1 Conduct interviews
Throughout the year, the seniors in Bob Wood’s current-issues class at Oakridge High School in Muskegon, Michigan, ask friends and family to interview them. They hand their interviews in with an essay in which they elaborate on what they said in them. Interview topics, chosen by the students, range from “Should I vote?” to “Gay or straight: Does it matter?” to “Where do I go from here?” At the end of the year, Wood burns the interviews onto CD s.
2 Produce PSAs, skits, and more
The broadcasting crew at Benefield Elementary School in Lawrenceville, Georgia, records public-service announcements for the school’s live morning show. Sometimes they perform short skits that focus on vocabulary, wordplay, and idioms, says technology teacher Karen Hartung.
3 Improve the school-to-home connection
A third-grade teacher at Village School in Pacific Palisades, California, recorded his students explaining to their parents how to play a math game. Now their parents can play the same game at home. A music teacher at the school captures snippets of students to include in a video he sends to parents in lieu of a printed newsletter.
4 Create slide shows
Mary Williams’s chemistry students at St. Mary’s High School in Colorado Springs, Colorado, use Animoto (www.animoto.com), a free site that produces video pieces from phones, video clips, and music, to make 90-second (or longer) slide shows about the elements in the periodic table.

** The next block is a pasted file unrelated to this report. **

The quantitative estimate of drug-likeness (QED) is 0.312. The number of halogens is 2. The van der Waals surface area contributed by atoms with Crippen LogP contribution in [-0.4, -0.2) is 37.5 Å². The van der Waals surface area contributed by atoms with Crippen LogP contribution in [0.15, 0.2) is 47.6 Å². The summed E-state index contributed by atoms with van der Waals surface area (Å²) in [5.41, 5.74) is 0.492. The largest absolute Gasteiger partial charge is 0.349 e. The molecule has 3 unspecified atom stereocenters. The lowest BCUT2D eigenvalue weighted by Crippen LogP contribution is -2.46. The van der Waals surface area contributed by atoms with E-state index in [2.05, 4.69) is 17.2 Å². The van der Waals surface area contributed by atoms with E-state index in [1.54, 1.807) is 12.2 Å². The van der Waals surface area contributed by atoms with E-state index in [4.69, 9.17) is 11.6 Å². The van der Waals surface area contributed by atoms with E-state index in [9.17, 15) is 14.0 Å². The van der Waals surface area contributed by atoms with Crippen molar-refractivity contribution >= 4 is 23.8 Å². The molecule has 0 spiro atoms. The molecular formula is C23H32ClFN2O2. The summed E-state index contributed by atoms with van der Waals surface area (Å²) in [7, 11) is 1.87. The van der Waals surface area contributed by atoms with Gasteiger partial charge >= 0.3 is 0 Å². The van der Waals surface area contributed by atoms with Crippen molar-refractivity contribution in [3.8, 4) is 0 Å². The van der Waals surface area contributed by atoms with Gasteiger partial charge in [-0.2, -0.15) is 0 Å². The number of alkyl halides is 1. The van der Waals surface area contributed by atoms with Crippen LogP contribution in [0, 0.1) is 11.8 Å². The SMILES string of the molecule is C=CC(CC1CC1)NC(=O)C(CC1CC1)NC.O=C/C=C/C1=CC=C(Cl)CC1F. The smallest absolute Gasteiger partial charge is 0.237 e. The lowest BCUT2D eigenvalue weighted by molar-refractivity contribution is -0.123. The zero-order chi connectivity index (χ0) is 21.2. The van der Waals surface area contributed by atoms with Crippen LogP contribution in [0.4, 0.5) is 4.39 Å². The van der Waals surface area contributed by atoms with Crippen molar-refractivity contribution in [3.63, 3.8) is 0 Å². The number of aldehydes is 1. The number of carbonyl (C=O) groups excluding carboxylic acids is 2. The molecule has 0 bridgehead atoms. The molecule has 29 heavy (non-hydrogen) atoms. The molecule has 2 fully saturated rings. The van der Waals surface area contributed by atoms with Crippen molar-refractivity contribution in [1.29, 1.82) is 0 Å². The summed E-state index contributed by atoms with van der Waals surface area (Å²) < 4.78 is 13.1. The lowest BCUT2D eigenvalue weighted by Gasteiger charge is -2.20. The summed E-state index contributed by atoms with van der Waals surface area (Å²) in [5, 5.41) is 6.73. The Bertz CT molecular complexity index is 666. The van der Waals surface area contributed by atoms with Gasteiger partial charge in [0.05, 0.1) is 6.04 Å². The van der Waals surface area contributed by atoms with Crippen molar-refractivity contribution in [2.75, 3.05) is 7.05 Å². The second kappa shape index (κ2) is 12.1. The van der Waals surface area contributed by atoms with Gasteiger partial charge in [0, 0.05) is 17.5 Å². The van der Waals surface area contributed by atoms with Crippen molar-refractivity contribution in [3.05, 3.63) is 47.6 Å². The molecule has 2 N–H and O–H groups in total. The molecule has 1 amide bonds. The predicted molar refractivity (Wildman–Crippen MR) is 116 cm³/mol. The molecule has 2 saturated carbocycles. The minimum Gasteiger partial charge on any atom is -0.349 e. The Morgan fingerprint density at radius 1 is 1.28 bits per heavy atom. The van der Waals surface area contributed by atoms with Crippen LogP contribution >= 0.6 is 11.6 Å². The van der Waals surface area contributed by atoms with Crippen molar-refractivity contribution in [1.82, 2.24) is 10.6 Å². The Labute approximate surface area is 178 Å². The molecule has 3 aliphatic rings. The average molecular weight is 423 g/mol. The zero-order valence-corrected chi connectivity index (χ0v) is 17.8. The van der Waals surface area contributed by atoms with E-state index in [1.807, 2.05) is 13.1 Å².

5 Immerse your class in another culture
Christine Berg’s French 4 class at Rondout Valley High School in Accord, New York, connected with a school for young artists in Haiti. Berg sent the Haitian students a digital video camera that she obtained through grant money, and the classes began exchanging videos. “My students wrote scripts in French and practiced reading and listening skills through email and video exchanges with the students from Haiti,” Berg says. At the same time, Berg’s students studied the geography, climate, politics, and history of Haiti.
6 Enter a contest
Last year, Elizabeth Askine’s fourth-grade class at Norwood Elementary in Baltimore, Maryland, entered the Disney Planet Challenge. For this project-based competition, students had to work together to try to solve an environmental problem in their community. Askine’s class wrote and performed a script about how littering affects the environment and then used Flipshare software (www.theflip.com) to create the 15-minute video.
7 Record students
Becky Goerend, a sixth-grade teacher at Earlham Elementary in Iowa, records student responses to their independent-reading assignments. “In the past they would write their thoughts in a notebook. Now they can share them verbally,” says Goerend. “It’s a simple thing, but technology motivates. I have a closet in my classroom that I use as the recording booth.”
8 Figure out how to tell time
Tamara Walker’s students at Central Elementary School in Suffield, Ohio, made a video of themselves teaching other students to tell time. The video, which has helped four other classrooms, gave Walker’s students the chance to be interactive.
9 Learn to read
This year, Elizabeth Askine’s first-grade classes are watching videos of themselves reading in order to find and correct their mistakes. They also write poems and record themselves reading them.
10 Promote environmental awareness
“Last year, to accompany our schoolwide theme of ‘growing up green,’ our kindergarten teachers created greentips videos with students,” says Jayme Johnson, director of academic technology at Village School. The kindergartners planned their videos on a storyboard and then recorded their tips. Digital Video Cameras
Here are a few of the latest low-cost digital video cameras for your classrooms.
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Mini Video Camera